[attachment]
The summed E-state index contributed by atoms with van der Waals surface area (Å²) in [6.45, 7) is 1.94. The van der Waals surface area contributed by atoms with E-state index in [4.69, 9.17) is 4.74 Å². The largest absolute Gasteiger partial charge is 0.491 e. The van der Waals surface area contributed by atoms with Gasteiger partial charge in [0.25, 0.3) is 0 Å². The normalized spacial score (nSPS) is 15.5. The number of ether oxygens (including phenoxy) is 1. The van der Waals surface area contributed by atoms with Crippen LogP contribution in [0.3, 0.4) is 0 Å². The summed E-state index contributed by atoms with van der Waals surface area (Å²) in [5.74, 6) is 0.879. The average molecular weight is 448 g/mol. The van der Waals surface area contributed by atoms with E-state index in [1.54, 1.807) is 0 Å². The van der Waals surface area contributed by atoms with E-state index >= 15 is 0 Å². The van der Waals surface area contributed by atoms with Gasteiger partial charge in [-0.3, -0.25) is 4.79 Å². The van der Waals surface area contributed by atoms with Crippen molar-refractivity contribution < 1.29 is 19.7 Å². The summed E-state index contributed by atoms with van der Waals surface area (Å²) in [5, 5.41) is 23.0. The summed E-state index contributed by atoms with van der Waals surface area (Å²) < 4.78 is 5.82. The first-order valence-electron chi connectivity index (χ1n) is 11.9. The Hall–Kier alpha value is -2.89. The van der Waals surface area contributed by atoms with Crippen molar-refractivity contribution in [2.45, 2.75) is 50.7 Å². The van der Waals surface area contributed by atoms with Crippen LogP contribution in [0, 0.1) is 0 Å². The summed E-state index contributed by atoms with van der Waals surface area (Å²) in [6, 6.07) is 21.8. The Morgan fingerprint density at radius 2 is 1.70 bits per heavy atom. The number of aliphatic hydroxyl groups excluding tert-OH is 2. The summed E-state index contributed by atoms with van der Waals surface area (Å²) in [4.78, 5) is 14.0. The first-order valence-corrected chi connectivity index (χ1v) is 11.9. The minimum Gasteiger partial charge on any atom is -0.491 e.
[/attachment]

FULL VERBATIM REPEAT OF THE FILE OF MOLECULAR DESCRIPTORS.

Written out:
The summed E-state index contributed by atoms with van der Waals surface area (Å²) in [6.45, 7) is 1.94. The van der Waals surface area contributed by atoms with E-state index in [4.69, 9.17) is 4.74 Å². The largest absolute Gasteiger partial charge is 0.491 e. The van der Waals surface area contributed by atoms with Gasteiger partial charge in [0.25, 0.3) is 0 Å². The normalized spacial score (nSPS) is 15.5. The number of ether oxygens (including phenoxy) is 1. The van der Waals surface area contributed by atoms with Crippen LogP contribution in [0.3, 0.4) is 0 Å². The summed E-state index contributed by atoms with van der Waals surface area (Å²) in [5.74, 6) is 0.879. The average molecular weight is 448 g/mol. The van der Waals surface area contributed by atoms with E-state index in [1.54, 1.807) is 0 Å². The van der Waals surface area contributed by atoms with E-state index >= 15 is 0 Å². The van der Waals surface area contributed by atoms with Gasteiger partial charge in [-0.3, -0.25) is 4.79 Å². The van der Waals surface area contributed by atoms with Crippen molar-refractivity contribution < 1.29 is 19.7 Å². The summed E-state index contributed by atoms with van der Waals surface area (Å²) in [5, 5.41) is 23.0. The summed E-state index contributed by atoms with van der Waals surface area (Å²) < 4.78 is 5.82. The first-order valence-electron chi connectivity index (χ1n) is 11.9. The Hall–Kier alpha value is -2.89. The van der Waals surface area contributed by atoms with Crippen molar-refractivity contribution in [2.45, 2.75) is 50.7 Å². The van der Waals surface area contributed by atoms with Crippen LogP contribution in [0, 0.1) is 0 Å². The summed E-state index contributed by atoms with van der Waals surface area (Å²) in [6, 6.07) is 21.8. The Morgan fingerprint density at radius 2 is 1.70 bits per heavy atom. The number of aliphatic hydroxyl groups excluding tert-OH is 2. The summed E-state index contributed by atoms with van der Waals surface area (Å²) in [4.78, 5) is 14.0. The first-order valence-corrected chi connectivity index (χ1v) is 11.9. The minimum Gasteiger partial charge on any atom is -0.491 e.